Best Grant Hacks
“To hack:” to carry out or manage something successfully.
Writing grant proposals and submitting grant applications on an ongoing basis can be daunting. Having a list of hacks can really help the grant process.
Click HERE for my tips on getting your grant work organized.
Being organized can reduce your stress and positively impact your grant writing success. Using a cloud-based storage document sharing platform can expedite reviews and approvals of completed grants. Additionally, all relevant documents such as budgets, board rosters, and program descriptions can be easily stored. Have all your narratives in one document. Grant Hub is one platform specifically for grant proposals.
I encourage you to color code your grants calendar. This may sound overly simplistic, but it really works and helps keep the procrastinator on task. With a quick glance you and your colleagues can see what’s urgent and what is not.
Have goals around your grant work
Create a comprehensive grants ecosystem
Here’s my favorite one: Use a generic email such as firstname.lastname@example.org
Having goals, keeping your eye on the prize, will motivate you. Even if it’s not part of your job review, set these goals for yourself.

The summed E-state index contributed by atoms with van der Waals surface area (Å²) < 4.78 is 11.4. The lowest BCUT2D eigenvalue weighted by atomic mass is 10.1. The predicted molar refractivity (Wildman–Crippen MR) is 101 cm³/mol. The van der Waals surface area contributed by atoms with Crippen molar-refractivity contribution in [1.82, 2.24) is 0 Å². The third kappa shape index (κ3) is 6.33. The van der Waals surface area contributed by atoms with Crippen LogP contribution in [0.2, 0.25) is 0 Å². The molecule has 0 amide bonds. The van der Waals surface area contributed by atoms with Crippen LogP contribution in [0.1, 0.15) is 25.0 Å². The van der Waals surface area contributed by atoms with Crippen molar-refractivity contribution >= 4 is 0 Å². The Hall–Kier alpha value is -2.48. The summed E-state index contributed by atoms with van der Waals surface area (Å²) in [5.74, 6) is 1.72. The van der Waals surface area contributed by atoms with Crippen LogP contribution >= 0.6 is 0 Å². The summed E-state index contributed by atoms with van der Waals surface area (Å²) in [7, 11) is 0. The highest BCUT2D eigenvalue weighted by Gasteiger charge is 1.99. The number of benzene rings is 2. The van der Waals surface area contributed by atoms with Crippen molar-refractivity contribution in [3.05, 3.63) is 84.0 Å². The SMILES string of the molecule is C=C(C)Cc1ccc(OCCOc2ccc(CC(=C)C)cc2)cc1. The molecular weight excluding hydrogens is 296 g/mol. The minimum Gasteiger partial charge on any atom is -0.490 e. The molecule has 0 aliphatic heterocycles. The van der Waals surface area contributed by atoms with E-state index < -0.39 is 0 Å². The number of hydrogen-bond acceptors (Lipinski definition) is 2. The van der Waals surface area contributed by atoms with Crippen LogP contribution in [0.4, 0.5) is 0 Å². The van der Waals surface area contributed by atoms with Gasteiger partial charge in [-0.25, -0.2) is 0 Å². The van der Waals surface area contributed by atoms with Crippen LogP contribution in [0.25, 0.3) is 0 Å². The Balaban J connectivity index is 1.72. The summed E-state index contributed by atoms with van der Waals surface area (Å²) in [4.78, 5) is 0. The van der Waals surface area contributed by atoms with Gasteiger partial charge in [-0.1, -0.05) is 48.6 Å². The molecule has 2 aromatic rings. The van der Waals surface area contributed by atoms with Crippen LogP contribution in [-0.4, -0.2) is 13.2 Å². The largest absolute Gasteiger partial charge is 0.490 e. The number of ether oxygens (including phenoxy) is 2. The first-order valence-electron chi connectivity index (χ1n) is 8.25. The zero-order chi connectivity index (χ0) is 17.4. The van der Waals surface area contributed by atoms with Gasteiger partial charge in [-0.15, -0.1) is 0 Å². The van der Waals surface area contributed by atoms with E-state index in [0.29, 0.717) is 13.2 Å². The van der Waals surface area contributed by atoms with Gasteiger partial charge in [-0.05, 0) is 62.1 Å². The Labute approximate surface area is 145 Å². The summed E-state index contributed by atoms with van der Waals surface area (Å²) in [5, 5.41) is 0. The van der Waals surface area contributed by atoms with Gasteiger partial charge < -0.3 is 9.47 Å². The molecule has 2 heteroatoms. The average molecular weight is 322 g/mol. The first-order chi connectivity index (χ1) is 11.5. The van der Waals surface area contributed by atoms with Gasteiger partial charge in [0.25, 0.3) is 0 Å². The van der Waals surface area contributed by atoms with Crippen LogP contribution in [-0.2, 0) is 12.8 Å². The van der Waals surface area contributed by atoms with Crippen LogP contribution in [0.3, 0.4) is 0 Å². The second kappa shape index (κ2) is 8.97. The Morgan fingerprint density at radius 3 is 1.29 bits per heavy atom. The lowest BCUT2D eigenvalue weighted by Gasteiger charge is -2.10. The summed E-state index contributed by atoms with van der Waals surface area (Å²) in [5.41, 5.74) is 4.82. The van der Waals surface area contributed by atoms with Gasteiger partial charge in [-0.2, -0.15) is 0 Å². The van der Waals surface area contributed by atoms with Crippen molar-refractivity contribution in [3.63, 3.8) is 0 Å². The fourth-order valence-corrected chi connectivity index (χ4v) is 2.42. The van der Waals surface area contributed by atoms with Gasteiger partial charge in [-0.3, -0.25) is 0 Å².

Number of new prospective foundations to research and identify
Number of proposals and applications to submit
Number of new foundations to add to your pipeline
Keep your own personal list of all grants you’ve written and been awarded
Create a Comprehensive grants ecosystem
Don’t work in a silo. A healthy ecosystem is interdependent, there is constant interaction, everything depends on everything else. In a nonprofit ecosystem programs cannot function without funding and fundraisers cannot raise money when they don’t know what the programs are doing.
Here are some components of a healthy internal ecosystem:
A data system or CRM to track program information, including outcomes.
Bookkeeping and accounting systems to support financial management and reporting.
Keystone documents in place such as bylaws, board policies, and your IRS letter.
Current program information including well-developed narratives, demographics of populations served, documented outputs, and outcomes.
Use a Generic Email
Using a generic email such as email@example.com keeps communications open when a new grant writer joins your organization. This also helps with setting up logins to various grant portals so more than one person can have access to the funder’s communications.
While these are basic hacks, having a system and staying organized is always a great way to stay focused on your grant work. Good luck!
Michelle Crim, CFRE
Dynamic Development Strategies can help. We offer coaching, grant writing, and fundraising services for our nonprofit clients. We specialize in small to mid-size organizations because we understand your challenges. Please contact us for more information.